The Passing Parade: Cheap Shots from a Drive By Mind

"...difficile est saturam non scribere. Nam quis iniquae tam patiens urbis, tam ferreus, ut teneat se..." " is hard not to write Satire. For who is so tolerant of the unjust City, so steeled, that he can restrain himself... Juvenal, The Satires (1.30-32)

Thursday, April 21, 2005

THE EFFECT OF LAW: Eskimos have a veritable plethora of words to describe snow, and so do I, none of which I will repeat here. I read this lexicographical datum a few years ago—where I read it I no longer remember, either the source from which I read it or where I was when I read it, although munching on my breakfast while reading the morning paper seems a good bet; this factoid has the hallmarks of one of those filler quotes newspapers toss in so there aren’t too many blank spaces on the page. For some reason the verbal exuberance of Eskimos vis-à-vis snow, which is odd, I think—you’d think they’d get tired of looking at it for eight months out of the year—has stayed with me for these many years, just one more informational dust bunny hiding away under the unmade bed of my mind.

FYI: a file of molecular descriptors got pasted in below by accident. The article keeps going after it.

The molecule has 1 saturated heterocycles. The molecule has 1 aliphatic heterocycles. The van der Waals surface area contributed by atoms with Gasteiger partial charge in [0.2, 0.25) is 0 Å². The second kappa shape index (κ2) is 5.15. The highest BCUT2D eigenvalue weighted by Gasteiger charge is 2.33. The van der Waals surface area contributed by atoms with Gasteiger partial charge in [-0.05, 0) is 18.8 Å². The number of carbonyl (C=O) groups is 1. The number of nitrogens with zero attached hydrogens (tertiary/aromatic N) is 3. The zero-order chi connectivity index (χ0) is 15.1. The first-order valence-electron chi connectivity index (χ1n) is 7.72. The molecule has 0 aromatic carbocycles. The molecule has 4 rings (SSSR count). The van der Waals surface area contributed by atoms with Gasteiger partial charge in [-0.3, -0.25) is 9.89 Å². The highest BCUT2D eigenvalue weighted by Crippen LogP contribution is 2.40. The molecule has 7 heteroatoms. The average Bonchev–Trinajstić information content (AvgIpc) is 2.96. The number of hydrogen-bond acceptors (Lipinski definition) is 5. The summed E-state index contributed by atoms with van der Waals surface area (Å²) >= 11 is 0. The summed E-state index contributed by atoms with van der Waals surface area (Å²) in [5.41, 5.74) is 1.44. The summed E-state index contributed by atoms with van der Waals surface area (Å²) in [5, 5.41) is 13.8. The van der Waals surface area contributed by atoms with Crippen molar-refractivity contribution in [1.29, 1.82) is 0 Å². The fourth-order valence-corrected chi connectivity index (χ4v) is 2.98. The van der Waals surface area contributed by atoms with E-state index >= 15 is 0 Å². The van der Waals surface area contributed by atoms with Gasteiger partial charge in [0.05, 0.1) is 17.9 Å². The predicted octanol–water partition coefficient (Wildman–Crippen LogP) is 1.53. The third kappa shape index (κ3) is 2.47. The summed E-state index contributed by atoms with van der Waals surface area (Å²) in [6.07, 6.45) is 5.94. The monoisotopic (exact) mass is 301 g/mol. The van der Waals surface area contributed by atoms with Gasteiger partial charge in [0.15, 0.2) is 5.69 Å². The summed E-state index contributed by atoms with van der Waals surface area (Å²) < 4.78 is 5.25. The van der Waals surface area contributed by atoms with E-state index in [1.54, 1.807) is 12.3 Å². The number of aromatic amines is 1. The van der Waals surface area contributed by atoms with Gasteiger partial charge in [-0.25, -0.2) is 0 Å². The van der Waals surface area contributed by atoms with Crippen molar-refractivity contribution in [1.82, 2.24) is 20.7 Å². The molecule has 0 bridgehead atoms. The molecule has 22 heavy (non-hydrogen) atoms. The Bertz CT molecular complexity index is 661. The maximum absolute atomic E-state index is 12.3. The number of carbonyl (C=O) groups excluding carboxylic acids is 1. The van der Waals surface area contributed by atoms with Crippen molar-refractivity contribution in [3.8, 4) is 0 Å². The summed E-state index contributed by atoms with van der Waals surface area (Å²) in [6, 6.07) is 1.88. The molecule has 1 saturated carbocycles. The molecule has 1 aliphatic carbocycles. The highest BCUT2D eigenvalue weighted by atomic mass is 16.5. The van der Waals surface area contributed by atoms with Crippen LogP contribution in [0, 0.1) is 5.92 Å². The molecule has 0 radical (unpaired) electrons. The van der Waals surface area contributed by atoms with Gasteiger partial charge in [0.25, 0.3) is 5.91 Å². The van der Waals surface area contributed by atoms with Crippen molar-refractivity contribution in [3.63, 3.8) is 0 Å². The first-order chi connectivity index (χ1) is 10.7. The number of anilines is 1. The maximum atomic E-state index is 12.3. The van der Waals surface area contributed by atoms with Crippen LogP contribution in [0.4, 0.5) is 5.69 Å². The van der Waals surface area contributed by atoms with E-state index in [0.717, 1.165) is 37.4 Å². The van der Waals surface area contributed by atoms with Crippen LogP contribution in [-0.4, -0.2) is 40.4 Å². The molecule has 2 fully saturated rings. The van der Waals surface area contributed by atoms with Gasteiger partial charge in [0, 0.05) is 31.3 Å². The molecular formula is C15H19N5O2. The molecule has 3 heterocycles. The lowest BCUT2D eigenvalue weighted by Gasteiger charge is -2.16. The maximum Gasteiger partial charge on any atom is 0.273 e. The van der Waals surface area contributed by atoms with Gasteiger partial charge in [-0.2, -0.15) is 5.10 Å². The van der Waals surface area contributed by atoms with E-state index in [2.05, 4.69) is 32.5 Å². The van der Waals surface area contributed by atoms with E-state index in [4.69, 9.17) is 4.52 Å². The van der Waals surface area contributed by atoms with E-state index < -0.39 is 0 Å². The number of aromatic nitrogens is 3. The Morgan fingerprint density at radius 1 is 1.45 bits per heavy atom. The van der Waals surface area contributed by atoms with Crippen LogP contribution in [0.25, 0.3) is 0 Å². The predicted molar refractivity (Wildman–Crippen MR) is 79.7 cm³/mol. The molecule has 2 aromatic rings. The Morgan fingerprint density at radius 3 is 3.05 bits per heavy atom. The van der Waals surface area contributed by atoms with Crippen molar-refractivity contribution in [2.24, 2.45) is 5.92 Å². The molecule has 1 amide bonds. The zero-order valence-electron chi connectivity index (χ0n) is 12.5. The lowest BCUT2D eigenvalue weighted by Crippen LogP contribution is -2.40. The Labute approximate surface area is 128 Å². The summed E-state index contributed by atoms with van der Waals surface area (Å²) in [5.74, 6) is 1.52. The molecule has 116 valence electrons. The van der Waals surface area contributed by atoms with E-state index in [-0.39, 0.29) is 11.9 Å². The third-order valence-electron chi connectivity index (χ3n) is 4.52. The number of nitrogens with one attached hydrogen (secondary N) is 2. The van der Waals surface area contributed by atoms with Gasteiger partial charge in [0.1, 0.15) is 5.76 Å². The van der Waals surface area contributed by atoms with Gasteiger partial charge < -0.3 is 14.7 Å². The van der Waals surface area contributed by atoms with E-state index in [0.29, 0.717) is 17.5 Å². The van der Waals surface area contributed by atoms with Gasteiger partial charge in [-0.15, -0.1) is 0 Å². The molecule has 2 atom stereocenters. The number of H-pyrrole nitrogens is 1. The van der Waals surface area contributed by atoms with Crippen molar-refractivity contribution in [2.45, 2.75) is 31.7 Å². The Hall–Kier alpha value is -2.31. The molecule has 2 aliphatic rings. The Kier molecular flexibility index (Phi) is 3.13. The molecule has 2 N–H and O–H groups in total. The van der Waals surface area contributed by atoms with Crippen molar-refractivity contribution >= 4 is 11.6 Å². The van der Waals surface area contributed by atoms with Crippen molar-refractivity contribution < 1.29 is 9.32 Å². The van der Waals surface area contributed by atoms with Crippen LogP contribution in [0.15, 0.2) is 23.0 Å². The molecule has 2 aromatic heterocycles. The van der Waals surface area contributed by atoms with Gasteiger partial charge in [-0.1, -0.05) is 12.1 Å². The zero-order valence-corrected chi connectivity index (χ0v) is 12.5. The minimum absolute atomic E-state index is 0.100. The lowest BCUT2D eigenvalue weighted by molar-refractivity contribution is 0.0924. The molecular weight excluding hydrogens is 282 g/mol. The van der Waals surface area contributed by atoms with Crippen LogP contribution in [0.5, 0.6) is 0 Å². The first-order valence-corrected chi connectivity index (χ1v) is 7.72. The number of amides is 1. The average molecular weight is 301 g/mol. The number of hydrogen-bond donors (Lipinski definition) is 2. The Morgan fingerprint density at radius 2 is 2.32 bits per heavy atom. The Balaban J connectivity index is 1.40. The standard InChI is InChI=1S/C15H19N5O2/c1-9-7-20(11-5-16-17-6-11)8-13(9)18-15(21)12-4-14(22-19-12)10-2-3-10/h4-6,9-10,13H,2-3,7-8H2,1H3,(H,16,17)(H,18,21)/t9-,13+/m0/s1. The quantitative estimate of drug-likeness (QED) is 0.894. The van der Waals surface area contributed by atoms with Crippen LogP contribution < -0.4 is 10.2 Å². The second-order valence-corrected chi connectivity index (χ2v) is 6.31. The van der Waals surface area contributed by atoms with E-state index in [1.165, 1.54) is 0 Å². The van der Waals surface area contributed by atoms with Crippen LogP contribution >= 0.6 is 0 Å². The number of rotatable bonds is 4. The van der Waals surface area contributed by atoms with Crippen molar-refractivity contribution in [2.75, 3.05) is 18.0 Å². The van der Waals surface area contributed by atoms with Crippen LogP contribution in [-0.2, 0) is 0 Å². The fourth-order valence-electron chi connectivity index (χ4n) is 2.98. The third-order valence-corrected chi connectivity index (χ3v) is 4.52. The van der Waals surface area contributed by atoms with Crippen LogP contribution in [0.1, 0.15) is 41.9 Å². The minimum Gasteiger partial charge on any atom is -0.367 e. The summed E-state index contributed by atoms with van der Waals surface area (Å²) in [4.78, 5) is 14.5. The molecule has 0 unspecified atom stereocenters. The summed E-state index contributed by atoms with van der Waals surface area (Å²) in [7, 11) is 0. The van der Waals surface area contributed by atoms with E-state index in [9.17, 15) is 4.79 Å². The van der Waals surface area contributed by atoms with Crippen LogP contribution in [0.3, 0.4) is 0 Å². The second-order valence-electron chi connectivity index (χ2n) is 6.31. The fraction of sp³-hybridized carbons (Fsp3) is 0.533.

Similarly, I am told by those who care about such things, and they must care deeply about this; I can’t imagine anyone actually doing this as a lark or out of idle curiosity; that Arabic has over a hundred different words describing camels, while English has three: dromedary, Bactrian, and unfiltered. It seems, therefore, that a society with a multiplicity of words for a thing or a concept regards that thing or concept as important to the social, cultural, and political life of that society. This principle applies over the broad range of cultural phenomena, from the arts to science to law. In this last category, for example, one can tell that a society with ever more detailed laws regarding theft is probably, and let me emphasize the probably here, for there are exceptions to every case, a society plagued by thievery in every shape and form.